Distance Review


I know what I like.  I like electro-house ala Carpenter Brut, I like fast cars that look a little bit like a bar of soap, and I like ominous, space-horror virus-demons threatening a utopian space city.  Distance is a healthy mix of these things, and I assure you that whatever screenshots or gameplay you may have seen of it, it must be played to be understood.

The main campaign is the obvious starting point here.  Distance has been in development for… a long time.  It released in early access way back in 2014, with a pretty healthy fanbase and plenty of backers holding it up along the way.  A game this entrenched in a dedicated community might slip into something inaccessible after such a long time, but developer Refract Studios has found a way to make the progression as smooth as the sci-fi roadways.

Adventure mode opens with what is essentially a horror racing game.  Your very obtuse goal is to get to somewhere before the timer on your back windshield reaches zero, which it does increasingly quickly as you trek through abandoned residential areas, factories, and mainframes.  The atmosphere is large, looming, and horrifying.  Some gentle challenges give way to more difficult ones in a forgiving manner, just enough to keep the player on their toes as they take it all in.

Overhead streetlights pass in a flash, making a satisfying “whoosh” sound as they whiz overhead.  The squeal of tires can be heard faintly on tight turns.  Parts of the track pulse in beat with the excellent music, which ranges from ominous overtures to pumping dance ballads.  Headlights cut through the oppressive darkness in derelict foundries.  The whole presentation is just perfect and paced such that intense sections are broken up with more introspective story beats.  It’s a 200 mph Inside or Limbo, and I would argue half the experience is just seeing the entirety of the beginning campaign.

The feeling of controlling your car is, initially, jarringly tight.  Imagine Trackmania Turbo with unlimited friction.  It turns on a dime and stops on an atom, but it soon becomes clear that no matter how well a car controls, you’ll need reflexes to keep it from veering into a wall.  There are essentially two kinds of obstacles in Distance: things you need to avoid, and tricky jumps.  The variations on these are impressive and thematically fitting, making the entirety of the campaign feel fresh and evoking plenty of “Oh, wow” moments.

The “avoid” obstacles include saw blades and lasers which slice your car in twain quicker than Raiden in Metal Gear Solid Rising: Revengeance.  If your car is cut in two, you drive the bigger half, which behaves exactly as it should depending on what’s left.  The “jump” obstacles can be as simple as barriers that are simply hopped over, or as complex as track laid out 90 degrees in front of you that has to be jumped, turned, and accelerated to.  It sounds complicated, but once I was in tune with the game’s controls I was performing aerial feats that would make a pro Rocket League player swoon.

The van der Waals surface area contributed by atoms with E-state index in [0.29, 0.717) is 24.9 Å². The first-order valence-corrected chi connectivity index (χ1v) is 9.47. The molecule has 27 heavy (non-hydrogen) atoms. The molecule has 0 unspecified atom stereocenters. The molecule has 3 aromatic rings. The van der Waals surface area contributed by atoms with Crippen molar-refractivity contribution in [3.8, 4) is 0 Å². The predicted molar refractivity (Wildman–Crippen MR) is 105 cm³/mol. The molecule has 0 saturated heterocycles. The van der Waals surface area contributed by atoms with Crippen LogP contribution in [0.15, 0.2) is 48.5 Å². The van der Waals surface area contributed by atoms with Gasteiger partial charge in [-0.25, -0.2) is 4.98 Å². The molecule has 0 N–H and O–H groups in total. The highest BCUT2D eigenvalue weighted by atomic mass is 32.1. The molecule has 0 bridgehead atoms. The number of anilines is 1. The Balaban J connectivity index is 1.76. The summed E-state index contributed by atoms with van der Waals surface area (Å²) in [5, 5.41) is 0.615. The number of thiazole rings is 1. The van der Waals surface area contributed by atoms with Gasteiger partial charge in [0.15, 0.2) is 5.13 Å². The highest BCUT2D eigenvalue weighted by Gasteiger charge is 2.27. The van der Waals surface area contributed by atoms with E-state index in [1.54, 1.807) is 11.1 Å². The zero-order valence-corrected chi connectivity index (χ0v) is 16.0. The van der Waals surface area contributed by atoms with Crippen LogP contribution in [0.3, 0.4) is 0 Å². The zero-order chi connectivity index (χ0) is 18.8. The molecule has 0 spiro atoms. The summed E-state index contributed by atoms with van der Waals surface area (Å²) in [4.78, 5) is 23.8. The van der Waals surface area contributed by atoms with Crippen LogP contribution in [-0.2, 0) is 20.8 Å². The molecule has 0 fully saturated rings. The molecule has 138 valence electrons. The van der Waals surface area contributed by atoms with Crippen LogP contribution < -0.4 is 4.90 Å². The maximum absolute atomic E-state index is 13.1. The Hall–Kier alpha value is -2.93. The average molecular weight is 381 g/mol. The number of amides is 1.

While the whole experience is over in about four or five hours, there’s still lots to do after the terrifying story mode reaches its finale.  A second campaign unlocks, which isn’t a prologue in a story sense, but in a development sense.  I presume this is the initial game that Distance was built around, and was replaced with the darker story which opens the experience.  This “Return to Echoes” campaign is much more difficult, so it flows perfectly if you’re looking for a little extra challenge.  Besides this, there’s a random track generator that uses seeded words.  Pro tip: try out “poopybutt” if you like lasers.

The star of the show from a longevity standpoint is the Steam Workshop.  Player-created levels are already featured in Distance’s plentiful challenge modes, and they’re fully (and rightly) embraced by the developers.  There are tons of offerings, spotlighted by the devs weekly on the main menu screen.  One such track (at the time of this review) features a drive through the eye of a lightning storm, avoiding pillars of electricity and escaping into the blue yonder.  It’s impressive on every front, and the game features a track editor so simple anyone could make at least rudimentary creations.  As long as a game like this has a community, high-quality content is basically endless.  Still, the two campaigns on offer from the start are, in my opinion, more than worth the price of admission.

As a side note, I have to give a shout out to the fantastic user interface.  It’s all displayed on the rear of your vehicle, and it is positively slick.  Personally I rank it up there with most well-integrated interfaces in gaming, alongside Dead Space and Metroid Prime.  It goes to show the level of detail and world building poured into every pothole; no set dressing goes by without building the atmosphere of Distance‘s mythos.

A fantastic arcade racer and an even better atmospheric driving experience, Distance delivers on nearly every front.  While some obstacles can seem unfair at first pass, leading to some hangups in an otherwise heart-pounding experience, the adventure mode is excellently paced and beautifully delivered.  Further challenge modes and the endless outpouring of great tracks from the community via Steam Workshop ensure Distance will keep anyone hooked for more than their money’s worth of time.

This review is based on the PC version of the game. A copy was provided by Refract Studios.

Distance Review

Distance delivers an unparalleled blend of arcade-racer and environmental experience. Brimming with content, both pre-packaged and fan-made, it's bound to satisfy anyone interested enough to pick it up.

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